Simanaitis Says

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THE POINT OF putting a thought into print is to preserve and share it. The choice of typography (this word from the Greek: loosely “an impression pictured”) is a complex one. But for a balance of clarity and style, I’m here to say “Hurrah for Comic Sans Serif!”

Surprisingly, this is something of a controversial stance.

Even Microsoft designer Vincent Connare, the inventor of Comic Sans Serif, has said, “If you love Comic Sans you don’t know much about typography,” softened a bit by, “And if you hate Comic Sans you need a new hobby.”

Emma Goldberg adds to this with “Hating Comic Sans is Not a Personality,” in The New York Times, October 9, 2019.

Image from The New York Times, October 9, 2019.

Goldberg writes, “Of all things people love to hate—Mondays, the Kardashians, candy corn, Nickelback—few evoke the scorn and indignation of what Mr. Connare affectionately calls ‘the Justin Bieber of fonts.’ ”


Here are Comic Sans Serif tidbits gleaned from her article, my usual Internet sleuthing, and use of this typeface in my own presentations at technical conferences.

Connare’s Goal. When the company was devising Microsoft Bob and his dog Rover in 1994, type designer Vincent Connare cogently observed, “Dogs don’t talk in Times New Roman.”

Times New Roman, like many typefaces, has serifs, those elaborate little flourishes that are missing in Sans Serif typefaces. (Sans, from the French, “without.”)

Vincent Connare, Boston-born 1960, British-American type designer and former Microsoft employee.

Wikipedia notes that Comic Sans Serif is “pre-installed in macOS and Windows Phone devices, but not under Android, iOS, or Linux.”

If you’re searching for a deep meaning in this, I remind you of Connare’s line about getting a new hobby.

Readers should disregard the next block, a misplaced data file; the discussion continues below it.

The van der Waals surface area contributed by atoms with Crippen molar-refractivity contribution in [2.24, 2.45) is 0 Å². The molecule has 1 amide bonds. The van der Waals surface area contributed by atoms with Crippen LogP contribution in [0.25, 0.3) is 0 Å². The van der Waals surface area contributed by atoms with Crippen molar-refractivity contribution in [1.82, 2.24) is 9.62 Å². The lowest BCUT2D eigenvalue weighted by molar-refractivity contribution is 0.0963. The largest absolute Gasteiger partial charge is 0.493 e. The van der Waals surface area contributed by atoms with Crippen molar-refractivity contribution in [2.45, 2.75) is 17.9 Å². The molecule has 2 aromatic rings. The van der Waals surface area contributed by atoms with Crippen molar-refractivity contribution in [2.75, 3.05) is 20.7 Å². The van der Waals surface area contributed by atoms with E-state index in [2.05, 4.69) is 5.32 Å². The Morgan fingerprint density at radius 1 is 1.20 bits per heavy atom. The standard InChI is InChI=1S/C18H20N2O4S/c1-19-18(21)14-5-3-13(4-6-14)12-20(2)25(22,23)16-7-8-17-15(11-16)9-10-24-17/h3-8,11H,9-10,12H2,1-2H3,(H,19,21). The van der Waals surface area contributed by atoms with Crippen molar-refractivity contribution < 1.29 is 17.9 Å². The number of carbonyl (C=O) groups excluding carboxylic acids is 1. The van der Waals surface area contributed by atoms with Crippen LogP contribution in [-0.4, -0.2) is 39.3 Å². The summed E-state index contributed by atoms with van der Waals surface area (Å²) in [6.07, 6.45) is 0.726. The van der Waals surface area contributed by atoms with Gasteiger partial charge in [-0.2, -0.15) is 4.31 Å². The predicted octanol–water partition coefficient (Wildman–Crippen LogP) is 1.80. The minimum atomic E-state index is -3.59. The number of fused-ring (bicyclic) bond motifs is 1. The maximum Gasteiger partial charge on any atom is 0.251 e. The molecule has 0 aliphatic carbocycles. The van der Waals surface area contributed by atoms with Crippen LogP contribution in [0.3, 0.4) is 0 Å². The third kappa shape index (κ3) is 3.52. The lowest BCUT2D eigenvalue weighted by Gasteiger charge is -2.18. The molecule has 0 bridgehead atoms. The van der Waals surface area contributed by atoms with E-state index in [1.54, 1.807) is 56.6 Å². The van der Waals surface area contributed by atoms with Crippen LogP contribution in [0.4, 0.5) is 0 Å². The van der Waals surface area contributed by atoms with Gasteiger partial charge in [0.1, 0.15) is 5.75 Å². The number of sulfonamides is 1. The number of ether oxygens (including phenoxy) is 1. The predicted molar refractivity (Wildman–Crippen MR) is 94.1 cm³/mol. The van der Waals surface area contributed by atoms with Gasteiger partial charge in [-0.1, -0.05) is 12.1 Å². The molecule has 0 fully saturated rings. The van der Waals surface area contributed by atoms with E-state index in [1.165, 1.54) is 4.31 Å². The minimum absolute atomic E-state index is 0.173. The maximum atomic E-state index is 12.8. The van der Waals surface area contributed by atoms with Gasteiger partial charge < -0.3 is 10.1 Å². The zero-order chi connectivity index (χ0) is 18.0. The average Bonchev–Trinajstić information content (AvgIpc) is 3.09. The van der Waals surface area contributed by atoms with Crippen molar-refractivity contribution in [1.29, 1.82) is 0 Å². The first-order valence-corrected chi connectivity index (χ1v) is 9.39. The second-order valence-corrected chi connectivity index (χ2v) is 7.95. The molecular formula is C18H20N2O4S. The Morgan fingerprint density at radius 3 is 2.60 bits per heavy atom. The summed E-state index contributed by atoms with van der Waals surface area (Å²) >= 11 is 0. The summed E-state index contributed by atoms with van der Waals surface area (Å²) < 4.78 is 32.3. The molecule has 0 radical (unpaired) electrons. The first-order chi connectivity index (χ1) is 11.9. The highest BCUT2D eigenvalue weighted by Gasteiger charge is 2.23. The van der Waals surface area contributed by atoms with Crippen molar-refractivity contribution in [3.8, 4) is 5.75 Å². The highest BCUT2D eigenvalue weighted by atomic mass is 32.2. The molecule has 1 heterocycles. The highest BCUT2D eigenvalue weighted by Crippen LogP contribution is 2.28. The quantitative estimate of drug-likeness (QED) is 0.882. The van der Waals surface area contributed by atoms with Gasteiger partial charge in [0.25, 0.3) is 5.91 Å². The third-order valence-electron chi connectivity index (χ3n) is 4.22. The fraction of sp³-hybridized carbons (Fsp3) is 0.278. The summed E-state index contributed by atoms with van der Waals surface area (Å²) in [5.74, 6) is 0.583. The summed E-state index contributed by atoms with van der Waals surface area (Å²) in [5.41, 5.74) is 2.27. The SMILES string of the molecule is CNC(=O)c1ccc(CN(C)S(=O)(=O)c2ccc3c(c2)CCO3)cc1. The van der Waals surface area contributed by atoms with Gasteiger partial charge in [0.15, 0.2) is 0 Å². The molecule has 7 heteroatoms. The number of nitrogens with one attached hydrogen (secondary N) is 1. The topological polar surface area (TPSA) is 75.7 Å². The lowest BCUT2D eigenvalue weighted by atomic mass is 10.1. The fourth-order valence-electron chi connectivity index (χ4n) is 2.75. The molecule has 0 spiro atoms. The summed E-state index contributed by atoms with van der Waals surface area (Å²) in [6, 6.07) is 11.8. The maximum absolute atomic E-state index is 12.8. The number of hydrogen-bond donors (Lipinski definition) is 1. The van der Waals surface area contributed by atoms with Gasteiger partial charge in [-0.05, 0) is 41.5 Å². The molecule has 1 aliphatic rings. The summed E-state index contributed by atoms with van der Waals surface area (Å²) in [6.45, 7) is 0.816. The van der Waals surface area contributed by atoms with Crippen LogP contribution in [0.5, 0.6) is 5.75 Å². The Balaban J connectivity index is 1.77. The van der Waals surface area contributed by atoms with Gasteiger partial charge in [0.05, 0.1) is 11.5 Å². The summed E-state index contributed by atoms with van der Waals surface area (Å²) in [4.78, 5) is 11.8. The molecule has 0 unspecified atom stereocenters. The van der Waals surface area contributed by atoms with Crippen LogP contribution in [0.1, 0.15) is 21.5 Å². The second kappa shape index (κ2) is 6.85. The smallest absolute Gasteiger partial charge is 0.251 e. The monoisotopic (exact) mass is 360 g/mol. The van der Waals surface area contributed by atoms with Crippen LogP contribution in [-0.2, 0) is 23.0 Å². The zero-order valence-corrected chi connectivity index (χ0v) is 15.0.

A “Fun-Times Font.” Paige Shelton is the author of Comic Sans Murder, a mystery set in a typewriter repair shop with a resident cat named Baskerville.

Goldberg notes, “Comic Sans is what Ms. Shelton calls ‘a fun-times font,’ manspreading across paper in strokes thicker than fair Cambria or no-nonsense Garamond.”

Typographic Backlash Comic Sans Serif is disliked by some with almost Puritanical fervor. Others merely note its inappropriateness in certain writing.

Goldberg observes, “The website Comic Sans Criminal allows people to report its inappropriate uses (see: a sex offender registry, a doctor’s diagnosis).”

Granted. Though I also note that this website’s choice of primary typeface is another sans serif font, one that’s rigidly vertical and, to my eye, a bit stodgy.

A Political Message? “The depth of the internet’s distaste for Comic Sans,” Goldberg writes, “was on full display this week, when an attorney representing two of Rudy Giuliani’s associates informed Congress that his clients wouldn’t comply with the impeachment inquiry demands, with a letter printed in that widely derided type.”

Given the circus playing Washington, D.C., at the moment, I might have sent the letter in P.T. Barnum.

In Comic Sans Serif’s Defense. I’ve given more than a few technical presentations at SAE International and other organizations. And my typeface of choice for these illustrated PowerPoint presentations is, you guessed it, Comic Sans Serif.

It’s the opposite of a guy opening his talk with densely unreadable visuals as he drones, “We’ve got a lot to cover, so….”

Gee, just what we need. This session has been three hours already.

Images from “A Journalist’s Comments on Hybrids (Redux),” presented at the SAE Hybrid Vehicle Technologies 2008 Symposium, San Diego, California, February 2008.

By contrast, Comic Sans Serif is clear and readable. It says, “Relax. This may get technical here and there, but it might well be of interest to you.”

Thanks, Mr. Connare. ds

© Dennis Simanaitis,, 2019

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